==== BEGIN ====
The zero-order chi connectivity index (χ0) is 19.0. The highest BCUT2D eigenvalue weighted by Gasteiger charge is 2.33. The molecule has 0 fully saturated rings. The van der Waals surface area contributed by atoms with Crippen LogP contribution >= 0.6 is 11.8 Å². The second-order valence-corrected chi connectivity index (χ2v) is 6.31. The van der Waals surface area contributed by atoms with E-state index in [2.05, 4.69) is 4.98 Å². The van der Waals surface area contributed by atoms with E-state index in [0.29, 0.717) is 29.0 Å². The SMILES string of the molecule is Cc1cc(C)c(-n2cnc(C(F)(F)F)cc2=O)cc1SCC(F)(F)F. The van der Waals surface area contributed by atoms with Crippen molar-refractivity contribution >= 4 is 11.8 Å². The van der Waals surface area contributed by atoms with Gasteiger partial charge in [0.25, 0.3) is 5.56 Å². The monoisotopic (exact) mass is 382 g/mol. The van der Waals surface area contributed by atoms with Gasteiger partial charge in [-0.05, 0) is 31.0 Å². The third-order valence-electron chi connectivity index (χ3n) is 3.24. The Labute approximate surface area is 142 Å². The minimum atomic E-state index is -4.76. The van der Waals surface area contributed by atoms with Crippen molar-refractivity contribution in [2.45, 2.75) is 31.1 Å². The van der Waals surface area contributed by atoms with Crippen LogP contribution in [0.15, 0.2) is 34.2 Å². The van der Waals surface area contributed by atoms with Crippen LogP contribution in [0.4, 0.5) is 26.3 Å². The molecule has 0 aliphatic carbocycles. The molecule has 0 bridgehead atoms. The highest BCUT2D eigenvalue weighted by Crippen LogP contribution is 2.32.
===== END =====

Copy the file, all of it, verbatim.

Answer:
The zero-order chi connectivity index (χ0) is 19.0. The highest BCUT2D eigenvalue weighted by Gasteiger charge is 2.33. The molecule has 0 fully saturated rings. The van der Waals surface area contributed by atoms with Crippen LogP contribution >= 0.6 is 11.8 Å². The second-order valence-corrected chi connectivity index (χ2v) is 6.31. The van der Waals surface area contributed by atoms with E-state index in [2.05, 4.69) is 4.98 Å². The van der Waals surface area contributed by atoms with E-state index in [0.29, 0.717) is 29.0 Å². The SMILES string of the molecule is Cc1cc(C)c(-n2cnc(C(F)(F)F)cc2=O)cc1SCC(F)(F)F. The van der Waals surface area contributed by atoms with Crippen molar-refractivity contribution >= 4 is 11.8 Å². The van der Waals surface area contributed by atoms with Gasteiger partial charge in [0.25, 0.3) is 5.56 Å². The monoisotopic (exact) mass is 382 g/mol. The van der Waals surface area contributed by atoms with Gasteiger partial charge in [-0.05, 0) is 31.0 Å². The third-order valence-electron chi connectivity index (χ3n) is 3.24. The Labute approximate surface area is 142 Å². The minimum atomic E-state index is -4.76. The van der Waals surface area contributed by atoms with Crippen molar-refractivity contribution in [2.45, 2.75) is 31.1 Å². The van der Waals surface area contributed by atoms with Crippen LogP contribution in [0.15, 0.2) is 34.2 Å². The van der Waals surface area contributed by atoms with Crippen LogP contribution in [0.4, 0.5) is 26.3 Å². The molecule has 0 aliphatic carbocycles. The molecule has 0 bridgehead atoms. The highest BCUT2D eigenvalue weighted by Crippen LogP contribution is 2.32.